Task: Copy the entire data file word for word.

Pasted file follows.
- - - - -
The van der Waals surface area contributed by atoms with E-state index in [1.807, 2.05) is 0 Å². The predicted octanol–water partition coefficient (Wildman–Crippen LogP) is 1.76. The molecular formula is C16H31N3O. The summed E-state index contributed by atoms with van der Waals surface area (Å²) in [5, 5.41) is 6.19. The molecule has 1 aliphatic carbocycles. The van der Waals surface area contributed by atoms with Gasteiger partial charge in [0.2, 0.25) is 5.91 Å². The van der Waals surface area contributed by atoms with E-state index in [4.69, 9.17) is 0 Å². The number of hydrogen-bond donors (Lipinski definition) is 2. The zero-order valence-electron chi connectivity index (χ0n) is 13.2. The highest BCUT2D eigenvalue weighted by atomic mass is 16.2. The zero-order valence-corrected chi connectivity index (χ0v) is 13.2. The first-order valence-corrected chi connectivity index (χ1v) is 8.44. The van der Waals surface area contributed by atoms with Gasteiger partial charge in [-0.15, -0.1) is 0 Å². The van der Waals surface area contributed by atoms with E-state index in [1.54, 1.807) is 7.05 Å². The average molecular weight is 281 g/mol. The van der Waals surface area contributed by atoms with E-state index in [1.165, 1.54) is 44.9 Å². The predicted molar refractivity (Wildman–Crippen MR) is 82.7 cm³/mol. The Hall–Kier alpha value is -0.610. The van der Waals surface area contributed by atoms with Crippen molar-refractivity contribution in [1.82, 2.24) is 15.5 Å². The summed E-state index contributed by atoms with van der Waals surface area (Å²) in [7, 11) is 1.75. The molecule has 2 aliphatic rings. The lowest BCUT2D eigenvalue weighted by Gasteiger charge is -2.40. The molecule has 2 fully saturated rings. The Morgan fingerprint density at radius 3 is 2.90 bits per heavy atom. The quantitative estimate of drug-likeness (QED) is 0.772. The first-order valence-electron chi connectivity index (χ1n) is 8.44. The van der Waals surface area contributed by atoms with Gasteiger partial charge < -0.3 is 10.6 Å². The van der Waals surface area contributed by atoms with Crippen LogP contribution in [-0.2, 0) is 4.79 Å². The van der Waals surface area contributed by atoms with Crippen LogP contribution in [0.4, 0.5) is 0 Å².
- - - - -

The van der Waals surface area contributed by atoms with E-state index in [1.807, 2.05) is 0 Å². The predicted octanol–water partition coefficient (Wildman–Crippen LogP) is 1.76. The molecular formula is C16H31N3O. The summed E-state index contributed by atoms with van der Waals surface area (Å²) in [5, 5.41) is 6.19. The molecule has 1 aliphatic carbocycles. The van der Waals surface area contributed by atoms with Gasteiger partial charge in [0.2, 0.25) is 5.91 Å². The van der Waals surface area contributed by atoms with E-state index in [4.69, 9.17) is 0 Å². The number of hydrogen-bond donors (Lipinski definition) is 2. The zero-order valence-electron chi connectivity index (χ0n) is 13.2. The highest BCUT2D eigenvalue weighted by atomic mass is 16.2. The zero-order valence-corrected chi connectivity index (χ0v) is 13.2. The first-order valence-corrected chi connectivity index (χ1v) is 8.44. The van der Waals surface area contributed by atoms with Gasteiger partial charge in [-0.15, -0.1) is 0 Å². The van der Waals surface area contributed by atoms with E-state index in [1.54, 1.807) is 7.05 Å². The average molecular weight is 281 g/mol. The van der Waals surface area contributed by atoms with E-state index in [1.165, 1.54) is 44.9 Å². The predicted molar refractivity (Wildman–Crippen MR) is 82.7 cm³/mol. The Hall–Kier alpha value is -0.610. The van der Waals surface area contributed by atoms with Crippen molar-refractivity contribution in [1.82, 2.24) is 15.5 Å². The summed E-state index contributed by atoms with van der Waals surface area (Å²) in [7, 11) is 1.75. The molecule has 2 aliphatic rings. The lowest BCUT2D eigenvalue weighted by Gasteiger charge is -2.40. The molecule has 2 fully saturated rings. The Morgan fingerprint density at radius 3 is 2.90 bits per heavy atom. The quantitative estimate of drug-likeness (QED) is 0.772. The first-order valence-electron chi connectivity index (χ1n) is 8.44. The van der Waals surface area contributed by atoms with Gasteiger partial charge < -0.3 is 10.6 Å². The van der Waals surface area contributed by atoms with Crippen LogP contribution in [-0.2, 0) is 4.79 Å². The van der Waals surface area contributed by atoms with Crippen LogP contribution in [0.4, 0.5) is 0 Å².